Cohen, Peter (1989), Cocaine use in Amsterdam in non-deviant subcultures. In: Peter Cohen (1990), Drugs as a social construct. Dissertation. Amsterdam, Universiteit van Amsterdam. pp. 114-116.
© Copyright 1990 Peter Cohen. All rights reserved.

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7. Buying cocaine

Peter Cohen

Table of contents

7.1 Introduction

We wanted to have some data on the act of buying cocaine, to check price variations and, above all, to discover where our respondents found their cocaine. For cannabis Amsterdam offers a quite distinct market of socially tolerated public distribution places, the so called 'coffeeshops'. One of the motives behind toleration of such shops has been to separate the cannabis market from all other drug markets. We wanted to find out if coffeeshops played any role at all in the distribution of cocaine.

We asked all respondents if they bought any cocaine during the four weeks preceding the interview. Apart from this we also wanted to know the total value of cocaine used in this same period, whether it was bought, received as a gift, or stolen.

Not all of our respondents bought cocaine during the four weeks preceding the interview. Only 79 knew how much money they spent on cocaine. For 90 respondents we know definitively that they used cocaine during the last four weeks, but 11 of these did not know the money value of their use. Thirteen persons used cocaine without paying for it.

Of course the average amount of paid for cocaine is higher than the average value of cocaine used, because often cocaine is given away to friends.

7.2 Price of cocaine

The average price of cocaine in the last four weeks preceding the interview was known by many more respondents than the 66 that actually bought some.

We asked the price per gram of cocaine that users had paid or would have had to pay had they bought some. The average price of 1 gram is NLG 180.

A very small proportion of our respondents would have had to pay, or actually paid less than NLG 100 per gram, and only as many paid (or would have had to pay) over NLG 220 per gram. Although we see an enormous price range, a large majority reports a cocaine price of NLG 180 [plus or minus NLG 20].

Table 7.2.a Values of cocaine used and paid during last four weeks preceding interview, and average value, in Dutch guilders (NLG 1.00 = ca $ 0.50) of those who were not abstinent.

Figure 7.2.a Current price of 1 gram of cocaine, in percentage of subsample that knew price (N=102)

7.3 Sources and location of purchase

We wanted to know where respondents normally bought cocaine: from one dealer, from several dealers or from friends. Friends are very clearly the main source of cocaine, because 45.4% of the 152 respondents who answered this question reported buying cocaine from them. Another 30.9% had a single steady dealer and only 17.8% had different dealers as their main source. The rest (5.6%) bought cocaine elsewhere or, quite probably, used cocaine without buying it. This dominance of friends or a single dealer in the purchase of cocaine is reflected by the very low percentage of the respondents who checked the quality when buying, i.e. 18%.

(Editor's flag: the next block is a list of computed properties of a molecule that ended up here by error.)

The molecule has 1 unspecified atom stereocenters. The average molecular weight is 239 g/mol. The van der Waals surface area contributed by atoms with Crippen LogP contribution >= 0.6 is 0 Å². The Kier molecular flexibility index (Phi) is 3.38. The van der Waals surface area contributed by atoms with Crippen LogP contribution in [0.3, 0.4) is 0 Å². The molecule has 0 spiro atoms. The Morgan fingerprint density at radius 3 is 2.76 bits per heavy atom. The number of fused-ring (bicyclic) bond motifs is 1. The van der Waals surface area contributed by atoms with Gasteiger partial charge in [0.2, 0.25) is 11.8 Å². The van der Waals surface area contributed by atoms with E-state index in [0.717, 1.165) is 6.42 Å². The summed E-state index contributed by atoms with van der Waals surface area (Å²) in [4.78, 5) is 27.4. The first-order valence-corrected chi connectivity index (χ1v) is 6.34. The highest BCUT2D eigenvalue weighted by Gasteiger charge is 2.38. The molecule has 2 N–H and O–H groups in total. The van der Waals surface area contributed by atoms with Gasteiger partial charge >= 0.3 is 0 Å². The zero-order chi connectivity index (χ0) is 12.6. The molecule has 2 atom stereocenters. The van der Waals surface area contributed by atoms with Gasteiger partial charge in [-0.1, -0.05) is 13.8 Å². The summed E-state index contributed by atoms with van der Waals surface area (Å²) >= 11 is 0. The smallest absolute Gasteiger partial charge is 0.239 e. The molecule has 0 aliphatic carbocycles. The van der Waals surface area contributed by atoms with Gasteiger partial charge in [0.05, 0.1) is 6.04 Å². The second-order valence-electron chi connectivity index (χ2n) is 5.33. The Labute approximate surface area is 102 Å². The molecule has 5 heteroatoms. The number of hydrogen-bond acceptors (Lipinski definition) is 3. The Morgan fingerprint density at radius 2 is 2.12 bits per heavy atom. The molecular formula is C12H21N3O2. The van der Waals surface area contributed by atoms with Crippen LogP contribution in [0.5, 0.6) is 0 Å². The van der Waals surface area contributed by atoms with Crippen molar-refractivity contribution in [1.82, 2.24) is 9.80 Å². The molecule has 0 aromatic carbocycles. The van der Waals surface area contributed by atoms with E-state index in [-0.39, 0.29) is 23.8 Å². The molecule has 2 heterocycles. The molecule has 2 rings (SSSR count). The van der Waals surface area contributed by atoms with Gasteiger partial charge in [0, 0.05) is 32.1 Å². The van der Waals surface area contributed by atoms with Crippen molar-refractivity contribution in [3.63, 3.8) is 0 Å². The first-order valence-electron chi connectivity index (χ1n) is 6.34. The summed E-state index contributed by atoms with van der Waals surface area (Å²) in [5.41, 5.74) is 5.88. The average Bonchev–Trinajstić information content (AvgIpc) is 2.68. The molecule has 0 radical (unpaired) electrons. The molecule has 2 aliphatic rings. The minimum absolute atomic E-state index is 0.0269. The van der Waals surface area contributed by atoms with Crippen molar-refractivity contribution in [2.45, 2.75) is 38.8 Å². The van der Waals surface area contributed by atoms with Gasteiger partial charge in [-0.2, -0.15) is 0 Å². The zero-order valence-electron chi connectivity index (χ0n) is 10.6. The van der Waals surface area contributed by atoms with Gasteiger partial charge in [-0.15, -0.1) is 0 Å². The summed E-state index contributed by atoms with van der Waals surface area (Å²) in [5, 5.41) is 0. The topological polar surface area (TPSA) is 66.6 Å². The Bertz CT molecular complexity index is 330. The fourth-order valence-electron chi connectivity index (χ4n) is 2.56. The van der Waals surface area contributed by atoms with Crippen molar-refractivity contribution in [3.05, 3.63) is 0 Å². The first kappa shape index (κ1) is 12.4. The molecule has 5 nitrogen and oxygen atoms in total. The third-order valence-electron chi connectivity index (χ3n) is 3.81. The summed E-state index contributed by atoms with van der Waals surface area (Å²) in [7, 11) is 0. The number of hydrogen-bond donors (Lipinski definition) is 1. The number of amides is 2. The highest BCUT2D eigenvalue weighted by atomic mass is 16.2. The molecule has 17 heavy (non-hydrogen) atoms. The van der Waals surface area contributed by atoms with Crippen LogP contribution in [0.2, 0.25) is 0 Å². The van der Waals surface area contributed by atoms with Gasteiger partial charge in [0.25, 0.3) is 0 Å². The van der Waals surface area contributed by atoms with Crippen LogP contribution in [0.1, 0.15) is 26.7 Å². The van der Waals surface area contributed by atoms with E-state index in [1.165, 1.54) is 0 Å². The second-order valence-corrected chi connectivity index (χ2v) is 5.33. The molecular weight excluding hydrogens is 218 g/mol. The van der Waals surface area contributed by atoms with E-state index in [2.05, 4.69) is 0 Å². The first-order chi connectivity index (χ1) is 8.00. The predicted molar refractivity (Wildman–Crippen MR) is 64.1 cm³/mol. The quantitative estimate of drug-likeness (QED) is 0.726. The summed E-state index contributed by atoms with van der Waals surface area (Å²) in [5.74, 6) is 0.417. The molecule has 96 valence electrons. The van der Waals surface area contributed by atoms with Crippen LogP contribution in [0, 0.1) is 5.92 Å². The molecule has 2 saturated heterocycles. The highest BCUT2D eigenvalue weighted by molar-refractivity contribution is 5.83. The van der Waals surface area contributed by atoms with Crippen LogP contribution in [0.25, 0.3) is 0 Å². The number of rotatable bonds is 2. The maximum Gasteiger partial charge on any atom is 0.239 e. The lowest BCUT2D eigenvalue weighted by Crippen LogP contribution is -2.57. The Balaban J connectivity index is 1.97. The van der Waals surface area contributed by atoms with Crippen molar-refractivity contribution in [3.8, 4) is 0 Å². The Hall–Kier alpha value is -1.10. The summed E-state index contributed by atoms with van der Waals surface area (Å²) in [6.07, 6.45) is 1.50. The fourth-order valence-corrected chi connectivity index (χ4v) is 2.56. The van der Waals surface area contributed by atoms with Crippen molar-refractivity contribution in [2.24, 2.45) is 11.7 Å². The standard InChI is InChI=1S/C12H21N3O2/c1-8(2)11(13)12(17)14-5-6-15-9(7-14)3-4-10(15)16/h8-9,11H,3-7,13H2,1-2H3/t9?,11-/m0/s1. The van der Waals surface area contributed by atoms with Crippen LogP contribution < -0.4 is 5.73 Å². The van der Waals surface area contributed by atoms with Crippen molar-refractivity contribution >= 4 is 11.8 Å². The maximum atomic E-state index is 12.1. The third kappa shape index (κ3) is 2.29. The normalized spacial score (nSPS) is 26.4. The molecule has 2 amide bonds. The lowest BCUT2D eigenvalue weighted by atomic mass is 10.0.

We asked respondents to indicate the location of cocaine deals, because we wanted to know what role bars, coffeeshops[1] and disco's had in the distribution of cocaine. It appeared that 8.7% bought cocaine mainly in a bar and 12.7% mainly in a discotheque. For 78.7%, the place of business was the dealer's house, the user's own house or elsewhere. Coffeeshops were not mentioned at all.

Almost everybody indicated getting cocaine free occasionally. Of the 157 respondents that indicated receiving occasional free cocaine, friends were the main source (85.4%). For another 12.1% a dealer was.

Friends as the main source of cocaine was the main distribution pattern in America before powerful criminal organizations decided to take over distribution (Ashley, 1975). In Amsterdam cannabis retail distribution in the 1960s looked a little like present day cocaine distribution. At present small scale cannabis distribution is much more formalized and (unlike its importation into the Netherlands) not dominated by criminals. A probable reason for this is that in Amsterdam it became possible to retail cannabis products relatively openly in non prosecuted 'coffeeshops'. An organized defense against police (as created by criminal organizations) is not necessary for the retail distribution of this drug.

Which direction cocaine distribution in Amsterdam is going to take will be influenced greatly by the level of future police involvement. An American style development (with a purely criminal involvement at the retail end of the market) will be determined by the future level of law enforcement and not by the size of the market. If the present 'friendly' cocaine dealing system comes under heavy police pressure, most of the currently operating dealers will leave the field. Their places is likely to be taken by tougher and better protected criminal dealers as in the Amsterdam heroin trade.

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